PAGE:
English version
Accueil     À propos     Téléchargement     Ressources     Contactez-nous    

Ce site est rarement mis à jour. Pour les informations les plus récentes, rendez-vous sur le nouveau site OCaml à l'adresse ocaml.org.

Browse thread
A (Silly?) Question About Universal Type Quantification
[ Home ] [ Index: by date | by threads ]
[ Search: ]

[ Message by date: previous | next ] [ Message in thread: previous | next ] [ Thread: previous | next ]
Date: 2009-09-10 (15:56)
From: Martin Jambon <martin.jambon@e...>
Subject: Re: [Caml-list] A (Silly?) Question About Universal Type Quantification
Will M Farr wrote:
> Hello,
> I recently encountered a situation where I had (effectively) the
> following polymorphic type:
> type 'a record = { id : int; data : 'a }

You could do this:

type record = { id : int; data : 'a . 'a }

The only minor problem is that you can't create values of such type :-)

> and the following compare function
> let compare {id = id1} {id = id2} = Pervasives.compare id1 id2
> and wanted to put such records into a set.  However, I could not figure
> out how to make the polymorphic 'a in the type definition "disappear" in
> the module argument to the Set.Make functor.  For example, the obvious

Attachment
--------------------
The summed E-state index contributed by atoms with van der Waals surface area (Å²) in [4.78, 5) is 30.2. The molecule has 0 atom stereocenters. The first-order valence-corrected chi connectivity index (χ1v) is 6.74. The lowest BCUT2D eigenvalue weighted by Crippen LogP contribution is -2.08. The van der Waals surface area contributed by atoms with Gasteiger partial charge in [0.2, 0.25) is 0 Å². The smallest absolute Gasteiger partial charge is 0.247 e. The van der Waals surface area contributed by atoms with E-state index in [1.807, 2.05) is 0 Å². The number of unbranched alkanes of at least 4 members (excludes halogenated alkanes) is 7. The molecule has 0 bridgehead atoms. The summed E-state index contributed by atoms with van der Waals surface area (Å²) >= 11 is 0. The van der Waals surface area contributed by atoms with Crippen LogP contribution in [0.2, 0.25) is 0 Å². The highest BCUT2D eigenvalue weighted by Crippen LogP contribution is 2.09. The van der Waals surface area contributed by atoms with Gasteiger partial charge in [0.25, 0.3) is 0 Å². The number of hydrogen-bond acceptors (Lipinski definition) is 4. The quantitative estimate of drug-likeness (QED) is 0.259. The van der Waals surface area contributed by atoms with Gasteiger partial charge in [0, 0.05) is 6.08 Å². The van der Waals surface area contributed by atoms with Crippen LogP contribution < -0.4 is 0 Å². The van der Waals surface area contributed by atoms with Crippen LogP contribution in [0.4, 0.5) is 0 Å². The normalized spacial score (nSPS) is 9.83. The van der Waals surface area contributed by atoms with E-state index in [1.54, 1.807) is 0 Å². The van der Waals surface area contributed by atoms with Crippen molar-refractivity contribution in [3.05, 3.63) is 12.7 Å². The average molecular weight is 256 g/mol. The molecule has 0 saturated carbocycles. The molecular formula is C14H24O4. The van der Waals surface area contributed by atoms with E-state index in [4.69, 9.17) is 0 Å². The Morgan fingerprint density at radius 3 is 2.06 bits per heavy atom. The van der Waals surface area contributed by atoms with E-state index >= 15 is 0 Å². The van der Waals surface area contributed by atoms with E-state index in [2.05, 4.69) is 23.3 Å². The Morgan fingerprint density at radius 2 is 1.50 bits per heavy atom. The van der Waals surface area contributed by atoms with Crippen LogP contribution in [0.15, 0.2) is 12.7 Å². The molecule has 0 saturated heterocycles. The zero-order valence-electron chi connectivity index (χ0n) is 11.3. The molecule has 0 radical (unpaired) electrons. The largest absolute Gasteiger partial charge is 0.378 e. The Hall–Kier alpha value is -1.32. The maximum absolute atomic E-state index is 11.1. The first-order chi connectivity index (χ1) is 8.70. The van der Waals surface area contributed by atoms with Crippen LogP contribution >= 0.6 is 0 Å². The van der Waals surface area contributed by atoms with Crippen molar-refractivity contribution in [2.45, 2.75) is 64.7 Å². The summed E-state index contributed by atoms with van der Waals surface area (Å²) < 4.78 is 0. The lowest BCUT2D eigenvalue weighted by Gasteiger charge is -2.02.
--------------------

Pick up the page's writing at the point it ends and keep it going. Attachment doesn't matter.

> Set.Make(struct
>   type t = 'a record
>   let compare = compare
> end)
> fails because the 'a in the type definition for t is unbound.  Is there
> no way to do this?  I'm thinking of some sort of "forall" designation,
> which universally quantifies the type parameter, like
> Set.Make(struct
>   type t = forall 'a : 'a record
>   let compare = compare
> end)
> (I'm sure that there is better terminology for this---please pardon my
> ignorance about types and type theory.)
> I ended up solving my problem by placing the record type into a functor,
> whose argument specified the concrete type for data, but I'm curious if
> other solutions exist.

Looks like the right approach.

You could also used a defunctorized version of Set, at the cost of losing the
static guarantee that you won't mix sets using inconsistent comparison functions.